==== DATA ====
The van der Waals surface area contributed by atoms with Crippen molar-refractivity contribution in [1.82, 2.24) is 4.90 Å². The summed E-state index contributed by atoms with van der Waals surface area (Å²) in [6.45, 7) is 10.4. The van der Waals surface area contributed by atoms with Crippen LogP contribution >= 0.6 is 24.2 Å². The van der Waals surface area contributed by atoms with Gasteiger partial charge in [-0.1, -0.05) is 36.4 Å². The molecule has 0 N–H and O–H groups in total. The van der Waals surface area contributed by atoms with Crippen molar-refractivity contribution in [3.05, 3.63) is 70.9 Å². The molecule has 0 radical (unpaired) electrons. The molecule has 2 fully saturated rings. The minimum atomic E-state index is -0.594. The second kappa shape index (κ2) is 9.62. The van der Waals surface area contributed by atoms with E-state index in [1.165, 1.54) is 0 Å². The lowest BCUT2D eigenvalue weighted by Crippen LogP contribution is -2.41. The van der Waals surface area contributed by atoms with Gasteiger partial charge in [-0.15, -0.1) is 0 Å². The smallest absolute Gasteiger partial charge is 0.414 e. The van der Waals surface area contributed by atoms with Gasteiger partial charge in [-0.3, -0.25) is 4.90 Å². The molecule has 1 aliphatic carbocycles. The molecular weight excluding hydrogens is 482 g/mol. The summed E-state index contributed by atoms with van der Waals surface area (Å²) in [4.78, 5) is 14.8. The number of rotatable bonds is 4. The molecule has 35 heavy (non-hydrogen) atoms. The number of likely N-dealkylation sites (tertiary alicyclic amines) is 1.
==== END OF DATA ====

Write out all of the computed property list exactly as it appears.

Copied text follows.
The van der Waals surface area contributed by atoms with Crippen molar-refractivity contribution in [1.82, 2.24) is 4.90 Å². The summed E-state index contributed by atoms with van der Waals surface area (Å²) in [6.45, 7) is 10.4. The van der Waals surface area contributed by atoms with Crippen LogP contribution >= 0.6 is 24.2 Å². The van der Waals surface area contributed by atoms with Gasteiger partial charge in [-0.1, -0.05) is 36.4 Å². The molecule has 0 N–H and O–H groups in total. The van der Waals surface area contributed by atoms with Crippen molar-refractivity contribution in [3.05, 3.63) is 70.9 Å². The molecule has 0 radical (unpaired) electrons. The molecule has 2 fully saturated rings. The minimum atomic E-state index is -0.594. The second kappa shape index (κ2) is 9.62. The van der Waals surface area contributed by atoms with E-state index in [1.165, 1.54) is 0 Å². The lowest BCUT2D eigenvalue weighted by Crippen LogP contribution is -2.41. The van der Waals surface area contributed by atoms with Gasteiger partial charge in [-0.15, -0.1) is 0 Å². The smallest absolute Gasteiger partial charge is 0.414 e. The van der Waals surface area contributed by atoms with Gasteiger partial charge in [-0.3, -0.25) is 4.90 Å². The molecule has 1 aliphatic carbocycles. The molecular weight excluding hydrogens is 482 g/mol. The summed E-state index contributed by atoms with van der Waals surface area (Å²) in [4.78, 5) is 14.8. The number of rotatable bonds is 4. The molecule has 35 heavy (non-hydrogen) atoms. The number of likely N-dealkylation sites (tertiary alicyclic amines) is 1.